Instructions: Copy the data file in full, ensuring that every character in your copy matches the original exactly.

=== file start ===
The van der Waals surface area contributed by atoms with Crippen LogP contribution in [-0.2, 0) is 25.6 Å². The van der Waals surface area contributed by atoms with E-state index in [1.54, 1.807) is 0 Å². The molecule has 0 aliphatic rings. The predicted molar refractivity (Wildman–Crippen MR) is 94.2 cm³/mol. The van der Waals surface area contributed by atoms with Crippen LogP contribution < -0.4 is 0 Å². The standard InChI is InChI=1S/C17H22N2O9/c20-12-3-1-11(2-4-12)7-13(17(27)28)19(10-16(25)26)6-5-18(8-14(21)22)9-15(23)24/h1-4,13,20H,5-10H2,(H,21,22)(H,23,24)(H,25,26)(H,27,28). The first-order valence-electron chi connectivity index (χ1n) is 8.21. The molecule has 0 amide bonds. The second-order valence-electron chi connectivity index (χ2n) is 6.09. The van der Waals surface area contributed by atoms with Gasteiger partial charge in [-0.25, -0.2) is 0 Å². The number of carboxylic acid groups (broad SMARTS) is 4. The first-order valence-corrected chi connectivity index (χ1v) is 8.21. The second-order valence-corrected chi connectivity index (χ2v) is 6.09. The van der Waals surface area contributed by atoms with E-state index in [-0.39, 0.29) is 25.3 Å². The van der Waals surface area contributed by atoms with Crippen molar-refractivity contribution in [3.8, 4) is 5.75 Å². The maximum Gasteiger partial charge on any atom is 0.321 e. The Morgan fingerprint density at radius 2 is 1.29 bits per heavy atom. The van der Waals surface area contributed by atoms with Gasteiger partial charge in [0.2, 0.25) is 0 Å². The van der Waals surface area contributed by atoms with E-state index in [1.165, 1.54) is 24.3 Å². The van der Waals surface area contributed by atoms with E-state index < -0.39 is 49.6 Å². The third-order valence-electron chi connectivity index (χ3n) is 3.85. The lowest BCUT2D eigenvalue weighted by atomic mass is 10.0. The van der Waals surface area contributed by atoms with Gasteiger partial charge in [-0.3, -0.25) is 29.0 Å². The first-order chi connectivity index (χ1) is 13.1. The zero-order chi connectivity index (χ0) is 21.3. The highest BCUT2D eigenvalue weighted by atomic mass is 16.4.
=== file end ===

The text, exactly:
The van der Waals surface area contributed by atoms with Crippen LogP contribution in [-0.2, 0) is 25.6 Å². The van der Waals surface area contributed by atoms with E-state index in [1.54, 1.807) is 0 Å². The molecule has 0 aliphatic rings. The predicted molar refractivity (Wildman–Crippen MR) is 94.2 cm³/mol. The van der Waals surface area contributed by atoms with Crippen LogP contribution < -0.4 is 0 Å². The standard InChI is InChI=1S/C17H22N2O9/c20-12-3-1-11(2-4-12)7-13(17(27)28)19(10-16(25)26)6-5-18(8-14(21)22)9-15(23)24/h1-4,13,20H,5-10H2,(H,21,22)(H,23,24)(H,25,26)(H,27,28). The first-order valence-electron chi connectivity index (χ1n) is 8.21. The molecule has 0 amide bonds. The second-order valence-electron chi connectivity index (χ2n) is 6.09. The van der Waals surface area contributed by atoms with Gasteiger partial charge in [-0.25, -0.2) is 0 Å². The number of carboxylic acid groups (broad SMARTS) is 4. The first-order valence-corrected chi connectivity index (χ1v) is 8.21. The second-order valence-corrected chi connectivity index (χ2v) is 6.09. The van der Waals surface area contributed by atoms with E-state index in [-0.39, 0.29) is 25.3 Å². The van der Waals surface area contributed by atoms with Crippen molar-refractivity contribution in [3.8, 4) is 5.75 Å². The maximum Gasteiger partial charge on any atom is 0.321 e. The Morgan fingerprint density at radius 2 is 1.29 bits per heavy atom. The van der Waals surface area contributed by atoms with Gasteiger partial charge in [0.2, 0.25) is 0 Å². The van der Waals surface area contributed by atoms with E-state index in [1.165, 1.54) is 24.3 Å². The van der Waals surface area contributed by atoms with E-state index < -0.39 is 49.6 Å². The third-order valence-electron chi connectivity index (χ3n) is 3.85. The lowest BCUT2D eigenvalue weighted by atomic mass is 10.0. The van der Waals surface area contributed by atoms with Gasteiger partial charge in [-0.3, -0.25) is 29.0 Å². The first-order chi connectivity index (χ1) is 13.1. The zero-order chi connectivity index (χ0) is 21.3. The highest BCUT2D eigenvalue weighted by atomic mass is 16.4.